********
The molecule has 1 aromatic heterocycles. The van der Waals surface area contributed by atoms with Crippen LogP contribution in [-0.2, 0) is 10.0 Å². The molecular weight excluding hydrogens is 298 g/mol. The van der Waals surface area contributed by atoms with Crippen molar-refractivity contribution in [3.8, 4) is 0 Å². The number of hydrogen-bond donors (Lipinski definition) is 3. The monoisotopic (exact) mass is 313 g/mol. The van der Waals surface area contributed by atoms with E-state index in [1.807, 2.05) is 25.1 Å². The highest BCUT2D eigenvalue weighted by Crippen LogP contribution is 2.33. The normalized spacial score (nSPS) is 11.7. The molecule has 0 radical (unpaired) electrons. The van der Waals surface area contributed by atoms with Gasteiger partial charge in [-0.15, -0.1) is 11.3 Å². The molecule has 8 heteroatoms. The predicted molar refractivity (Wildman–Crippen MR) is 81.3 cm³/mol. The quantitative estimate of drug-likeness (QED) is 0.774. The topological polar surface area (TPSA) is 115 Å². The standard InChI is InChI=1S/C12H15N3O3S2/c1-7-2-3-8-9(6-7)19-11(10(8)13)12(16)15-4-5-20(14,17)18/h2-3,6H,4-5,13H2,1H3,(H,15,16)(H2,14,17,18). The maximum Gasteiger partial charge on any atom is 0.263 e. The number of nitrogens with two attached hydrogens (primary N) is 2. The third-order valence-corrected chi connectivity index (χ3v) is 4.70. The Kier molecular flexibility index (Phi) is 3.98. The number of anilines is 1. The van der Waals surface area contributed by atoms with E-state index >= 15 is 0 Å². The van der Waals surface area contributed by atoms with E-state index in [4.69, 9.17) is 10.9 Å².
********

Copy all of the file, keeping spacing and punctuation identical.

The molecule has 1 aromatic heterocycles. The van der Waals surface area contributed by atoms with Crippen LogP contribution in [-0.2, 0) is 10.0 Å². The molecular weight excluding hydrogens is 298 g/mol. The van der Waals surface area contributed by atoms with Crippen molar-refractivity contribution in [3.8, 4) is 0 Å². The number of hydrogen-bond donors (Lipinski definition) is 3. The monoisotopic (exact) mass is 313 g/mol. The van der Waals surface area contributed by atoms with E-state index in [1.807, 2.05) is 25.1 Å². The highest BCUT2D eigenvalue weighted by Crippen LogP contribution is 2.33. The normalized spacial score (nSPS) is 11.7. The molecule has 0 radical (unpaired) electrons. The van der Waals surface area contributed by atoms with Gasteiger partial charge in [-0.15, -0.1) is 11.3 Å². The molecule has 8 heteroatoms. The predicted molar refractivity (Wildman–Crippen MR) is 81.3 cm³/mol. The quantitative estimate of drug-likeness (QED) is 0.774. The topological polar surface area (TPSA) is 115 Å². The standard InChI is InChI=1S/C12H15N3O3S2/c1-7-2-3-8-9(6-7)19-11(10(8)13)12(16)15-4-5-20(14,17)18/h2-3,6H,4-5,13H2,1H3,(H,15,16)(H2,14,17,18). The maximum Gasteiger partial charge on any atom is 0.263 e. The number of nitrogens with two attached hydrogens (primary N) is 2. The third-order valence-corrected chi connectivity index (χ3v) is 4.70. The Kier molecular flexibility index (Phi) is 3.98. The number of anilines is 1. The van der Waals surface area contributed by atoms with E-state index >= 15 is 0 Å². The van der Waals surface area contributed by atoms with E-state index in [4.69, 9.17) is 10.9 Å².